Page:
In contrast to other eukaryotes, Pf has a non-redundant set of chromatin remodeling enzymes. This allows to study the function of individual classes of chromatin remodelers in the cell, by inducible knockout systems and associated functional studies. We chose the ISWI-type enzyme pfSnf2L, created inducible knockout parasite lines , and show that pfSnf2L is an essential enzyme for parasite survival. Conditional deletion of pfSnf2L results in parasites unable to exit the erythrocyte. In good agreement, gene expression analysis demonstrates that exportome genes are not activated during the intraerythrocytic stage of the parasite. This conditional mutant will allow us to address the effects of pfSnf2L on chromatin structure and gene regulation during the erythrocyte life cycle of Pf. The study is combined with the functional characterization of the recombinant pfSnf2L enzyme, to draw a mechanistic picture of the cellular chromatin changes. We aim will unravel the mechanism of chromatin remodeling and nucleosome positioning on gene expression networks and phenotypical changes of Plasmodium falciparum.

The Meissner lab is based in the Faculty of Veterinary Medicine. Numerous core facilities ensure state of the art equipment and expertise.
Information relating to our research is available on our webpage

For representative studies of the Meissner lab see:
Li, W., et al., Nat Microbiol, 2022. 7(6): p. 882-895.
Periz, J., et al., Nat Commun, 2019. 10(1): p. 4183.
Gras, S., et al., PLoS Biol, 2019. 17(6): p. e3000060.
Stortz, J.F., et al., BioRxiv, 2018: p. 488528.
Andenmatten, N., et al., Nat Methods, 2013. 10(2): p. 125-7.

 Prof. Dr. Martin Parniske (Plant Genetics)
Title: Sequence adaptations in the symbiosis receptor-like kinase (SymRK) enabeling nitrogen-fixing root nodule development

Plant root symbioses with arbuscular mycorrhiza (AM) fungi and nitrogen-fixing bacteria bear huge potential for sustainable agriculture by reducing the chemical fertilizer input required to maintain high crop yields. The regulation and signal transduction mechanism leading to AM and the nitrogen-fixing root nodule symbiosis (RNS) share a genetic toolkit largely conserved across land plants. It contains a set of signal transduction components including the Symbiosis Receptor-like Kinase SymRK. During evolution, SymRK appears to have acquired novel molecular features that facilitated the development of the nitrogen-fixing root nodule symbiosis, while maintaining its conserved function for AM. In this project, we will explore sequence diversity among SymRK orthologs and paralogs with the goal to narrow down and identify critical sequence adaptations that underlie the rhizobial infection of plant cells. The doctoral student will investigate the mechanistic consequences of these adaptations at the cell biological and biochemical level with a focus on interacting proteins. The relevance of SYMRK paralogs and interacting proteins will be explored by reverse genetics utilizing transposon insertion populations or CRISPR/CAS genome editing technology and quantitative binding studies in vivo using advanced light microscopy and in vitro using a range of state-of-the-art technologies. We expect novel insights into the molecular mechanisms facilitating the symbiotic infection process of plant cells by nitrogen fixing bacteria.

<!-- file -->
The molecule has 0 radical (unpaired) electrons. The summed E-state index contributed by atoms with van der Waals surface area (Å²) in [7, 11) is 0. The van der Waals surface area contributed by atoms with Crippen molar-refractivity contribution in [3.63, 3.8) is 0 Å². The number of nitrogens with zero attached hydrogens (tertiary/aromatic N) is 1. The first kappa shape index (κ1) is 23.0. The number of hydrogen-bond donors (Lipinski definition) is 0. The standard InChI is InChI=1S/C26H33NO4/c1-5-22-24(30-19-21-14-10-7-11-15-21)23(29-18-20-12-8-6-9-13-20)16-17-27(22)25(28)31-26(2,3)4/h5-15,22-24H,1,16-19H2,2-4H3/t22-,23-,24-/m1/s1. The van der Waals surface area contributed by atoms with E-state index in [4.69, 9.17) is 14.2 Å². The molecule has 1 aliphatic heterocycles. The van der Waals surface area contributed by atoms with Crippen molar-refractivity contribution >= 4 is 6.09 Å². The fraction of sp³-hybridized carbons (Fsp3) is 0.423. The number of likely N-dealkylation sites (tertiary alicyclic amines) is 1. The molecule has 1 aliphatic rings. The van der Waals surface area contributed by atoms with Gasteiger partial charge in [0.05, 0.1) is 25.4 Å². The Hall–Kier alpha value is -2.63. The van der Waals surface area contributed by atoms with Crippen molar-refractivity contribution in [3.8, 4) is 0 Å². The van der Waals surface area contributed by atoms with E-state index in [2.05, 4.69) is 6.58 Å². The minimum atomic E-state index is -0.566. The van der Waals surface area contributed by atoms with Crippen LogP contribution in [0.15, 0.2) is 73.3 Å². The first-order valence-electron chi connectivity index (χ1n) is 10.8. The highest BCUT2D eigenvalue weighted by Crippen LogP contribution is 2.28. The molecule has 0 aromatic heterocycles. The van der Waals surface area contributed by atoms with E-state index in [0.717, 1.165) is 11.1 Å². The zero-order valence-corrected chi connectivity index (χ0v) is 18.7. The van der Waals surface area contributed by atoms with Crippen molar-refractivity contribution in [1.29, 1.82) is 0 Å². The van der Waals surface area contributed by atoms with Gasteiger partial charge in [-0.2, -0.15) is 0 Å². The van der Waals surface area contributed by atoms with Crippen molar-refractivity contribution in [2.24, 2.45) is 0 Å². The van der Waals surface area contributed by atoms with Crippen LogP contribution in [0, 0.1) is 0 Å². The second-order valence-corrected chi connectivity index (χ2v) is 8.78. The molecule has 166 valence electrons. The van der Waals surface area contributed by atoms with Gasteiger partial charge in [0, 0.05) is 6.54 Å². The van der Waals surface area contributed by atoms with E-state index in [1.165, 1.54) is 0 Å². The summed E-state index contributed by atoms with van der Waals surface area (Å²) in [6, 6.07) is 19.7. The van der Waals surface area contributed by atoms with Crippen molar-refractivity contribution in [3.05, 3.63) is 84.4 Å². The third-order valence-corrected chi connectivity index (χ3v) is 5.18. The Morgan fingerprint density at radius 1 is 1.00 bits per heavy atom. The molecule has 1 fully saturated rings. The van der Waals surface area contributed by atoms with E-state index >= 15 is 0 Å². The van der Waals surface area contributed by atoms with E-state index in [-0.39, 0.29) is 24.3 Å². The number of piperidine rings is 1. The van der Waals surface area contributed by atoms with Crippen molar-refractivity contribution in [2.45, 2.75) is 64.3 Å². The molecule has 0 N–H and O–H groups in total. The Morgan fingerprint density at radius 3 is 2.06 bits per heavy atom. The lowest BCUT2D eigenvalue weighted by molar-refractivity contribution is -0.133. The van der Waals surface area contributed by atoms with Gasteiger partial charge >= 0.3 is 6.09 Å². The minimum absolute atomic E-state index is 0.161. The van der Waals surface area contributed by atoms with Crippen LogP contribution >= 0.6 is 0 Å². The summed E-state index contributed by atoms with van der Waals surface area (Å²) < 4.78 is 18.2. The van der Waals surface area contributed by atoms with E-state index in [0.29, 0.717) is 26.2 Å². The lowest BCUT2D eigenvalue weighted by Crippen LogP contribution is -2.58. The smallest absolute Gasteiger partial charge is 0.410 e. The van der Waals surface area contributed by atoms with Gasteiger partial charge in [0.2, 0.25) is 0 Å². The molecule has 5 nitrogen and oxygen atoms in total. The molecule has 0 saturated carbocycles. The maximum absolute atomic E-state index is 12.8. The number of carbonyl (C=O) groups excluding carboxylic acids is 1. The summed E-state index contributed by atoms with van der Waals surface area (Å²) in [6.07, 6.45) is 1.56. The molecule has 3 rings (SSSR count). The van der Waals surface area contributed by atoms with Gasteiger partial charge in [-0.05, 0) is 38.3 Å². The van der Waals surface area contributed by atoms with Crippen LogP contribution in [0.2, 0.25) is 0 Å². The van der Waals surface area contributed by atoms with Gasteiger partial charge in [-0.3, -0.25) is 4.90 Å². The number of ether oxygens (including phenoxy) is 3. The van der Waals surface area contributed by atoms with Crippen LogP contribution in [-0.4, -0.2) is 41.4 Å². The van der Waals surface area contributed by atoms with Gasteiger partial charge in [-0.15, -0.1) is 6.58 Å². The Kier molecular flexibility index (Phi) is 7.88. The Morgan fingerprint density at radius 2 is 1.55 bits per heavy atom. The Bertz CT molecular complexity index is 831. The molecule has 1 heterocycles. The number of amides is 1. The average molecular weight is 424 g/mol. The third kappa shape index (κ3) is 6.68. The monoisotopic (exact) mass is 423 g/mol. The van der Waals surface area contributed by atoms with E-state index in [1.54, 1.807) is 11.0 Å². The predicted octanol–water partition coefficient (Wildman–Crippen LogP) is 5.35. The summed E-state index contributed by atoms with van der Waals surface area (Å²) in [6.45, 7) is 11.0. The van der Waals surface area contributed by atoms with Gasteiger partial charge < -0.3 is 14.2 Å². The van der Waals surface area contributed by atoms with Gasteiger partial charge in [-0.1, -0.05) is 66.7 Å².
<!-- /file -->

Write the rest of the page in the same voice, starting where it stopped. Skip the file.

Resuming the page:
Prof. Dr. Martin Parniske (Plant Genetics)
Title: Spatio-temporal dynamics in the composition and function of the CCaMK/CYCLOPS complex, the master regulator of plant root symbioses

Plant root symbioses with arbuscular mycorrhiza (AM) fungi and nitrogen-fixing bacteria bear huge potential for sustainable agriculture by reducing the chemical fertilizer input required to maintain high crop yields. The regulation and signal transduction mechanism leading to AM and the nitrogen-fixing root nodule symbiosis (RNS) share common components including the calcium and calmodulin dependent protein kinase (CCaMK) and its phosphorylation target CYCLOPS, a DNA binding transcriptional activator (Tirichine et al., 2006; Yano et al., 2008; Singh et al., 2014). The CCaMK/CYCLOPS complex is a central regulatory hub in symbiosis signaling. It controls the expression of three transcriptional regulators of three distinct developmental programs. NIN controls nodule organogenesis and, together with ERN1, infection thread formation, while RAM1 is indispensable for arbuscule development (Singh et al., 2014; Pimprikar et al., 2016; Cerri et al., 2017). The corresponding promoters control distinct timing, expression domains and response to different stimuli. The promoter choice and activity of CCaMK/CYCLOPS must therefore be coordinated at a spatio-temporal and a stimulus-specific level to trigger appropriate cell developmental programs. In the past, we identified additional putative complex components that may contribute to binding of diverse cis regulatory elements within the known target promoters of CCaMK/CYCLOPS. The doctoral candidate will study the relevance of the identified additional complex components using a range of techniques, including reverse genetics utilizing transposon insertion populations and/or CRISPR/CAS genome editing technology. The spatio-temporal composition of the complex and its structural rearrangement will be studied via in vivo FRET-FLIM in root hair nuclei in response to signals emanating from arbuscular mycorrhiza fungi or nitrogen-fixing bacteria. Biochemical in vitro measurements will be used to quantify protein-protein and protein-DNA binding affinities. We expect to unravel key steps in the molecular dynamics of the CCaMK/CYCLOPS complex underlying the specific activation of the appropriate and distinct developmental programs in response to fungi and bacteria and thus the establishment of AM and root nodule symbioses.